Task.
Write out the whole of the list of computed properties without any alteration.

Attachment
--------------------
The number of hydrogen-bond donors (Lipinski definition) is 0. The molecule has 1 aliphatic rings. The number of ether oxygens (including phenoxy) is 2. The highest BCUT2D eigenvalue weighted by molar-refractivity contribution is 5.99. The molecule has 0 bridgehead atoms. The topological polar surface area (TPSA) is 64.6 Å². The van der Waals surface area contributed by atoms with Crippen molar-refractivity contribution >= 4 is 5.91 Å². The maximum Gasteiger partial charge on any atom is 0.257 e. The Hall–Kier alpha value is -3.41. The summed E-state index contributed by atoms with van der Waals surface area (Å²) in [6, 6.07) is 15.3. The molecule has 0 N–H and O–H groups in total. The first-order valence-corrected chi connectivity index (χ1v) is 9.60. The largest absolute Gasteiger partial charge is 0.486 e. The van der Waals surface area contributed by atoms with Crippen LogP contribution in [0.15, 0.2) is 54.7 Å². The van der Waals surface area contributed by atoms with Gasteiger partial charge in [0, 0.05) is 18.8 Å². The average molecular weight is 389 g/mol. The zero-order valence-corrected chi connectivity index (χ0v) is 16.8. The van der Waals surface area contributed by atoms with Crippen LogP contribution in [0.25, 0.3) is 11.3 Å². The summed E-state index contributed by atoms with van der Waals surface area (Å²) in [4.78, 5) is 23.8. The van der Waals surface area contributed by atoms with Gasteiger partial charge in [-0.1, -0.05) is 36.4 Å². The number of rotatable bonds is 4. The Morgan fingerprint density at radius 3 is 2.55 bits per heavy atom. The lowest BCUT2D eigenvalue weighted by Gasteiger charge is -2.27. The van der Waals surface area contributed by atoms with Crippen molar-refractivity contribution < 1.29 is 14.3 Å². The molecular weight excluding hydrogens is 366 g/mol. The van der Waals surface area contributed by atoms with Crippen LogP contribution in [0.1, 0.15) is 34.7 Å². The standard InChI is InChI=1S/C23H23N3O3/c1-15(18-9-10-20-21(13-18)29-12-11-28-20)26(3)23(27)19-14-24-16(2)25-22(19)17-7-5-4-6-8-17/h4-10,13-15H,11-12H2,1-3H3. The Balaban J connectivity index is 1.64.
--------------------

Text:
The number of hydrogen-bond donors (Lipinski definition) is 0. The molecule has 1 aliphatic rings. The number of ether oxygens (including phenoxy) is 2. The highest BCUT2D eigenvalue weighted by molar-refractivity contribution is 5.99. The molecule has 0 bridgehead atoms. The topological polar surface area (TPSA) is 64.6 Å². The van der Waals surface area contributed by atoms with Crippen molar-refractivity contribution >= 4 is 5.91 Å². The maximum Gasteiger partial charge on any atom is 0.257 e. The Hall–Kier alpha value is -3.41. The summed E-state index contributed by atoms with van der Waals surface area (Å²) in [6, 6.07) is 15.3. The molecule has 0 N–H and O–H groups in total. The first-order valence-corrected chi connectivity index (χ1v) is 9.60. The largest absolute Gasteiger partial charge is 0.486 e. The van der Waals surface area contributed by atoms with Crippen LogP contribution in [0.15, 0.2) is 54.7 Å². The van der Waals surface area contributed by atoms with Gasteiger partial charge in [0, 0.05) is 18.8 Å². The average molecular weight is 389 g/mol. The zero-order valence-corrected chi connectivity index (χ0v) is 16.8. The van der Waals surface area contributed by atoms with Crippen LogP contribution in [0.25, 0.3) is 11.3 Å². The summed E-state index contributed by atoms with van der Waals surface area (Å²) in [4.78, 5) is 23.8. The van der Waals surface area contributed by atoms with Gasteiger partial charge in [-0.1, -0.05) is 36.4 Å². The number of rotatable bonds is 4. The Morgan fingerprint density at radius 3 is 2.55 bits per heavy atom. The lowest BCUT2D eigenvalue weighted by Gasteiger charge is -2.27. The van der Waals surface area contributed by atoms with Crippen molar-refractivity contribution < 1.29 is 14.3 Å². The molecular weight excluding hydrogens is 366 g/mol. The van der Waals surface area contributed by atoms with Crippen LogP contribution in [0.1, 0.15) is 34.7 Å². The standard InChI is InChI=1S/C23H23N3O3/c1-15(18-9-10-20-21(13-18)29-12-11-28-20)26(3)23(27)19-14-24-16(2)25-22(19)17-7-5-4-6-8-17/h4-10,13-15H,11-12H2,1-3H3. The Balaban J connectivity index is 1.64.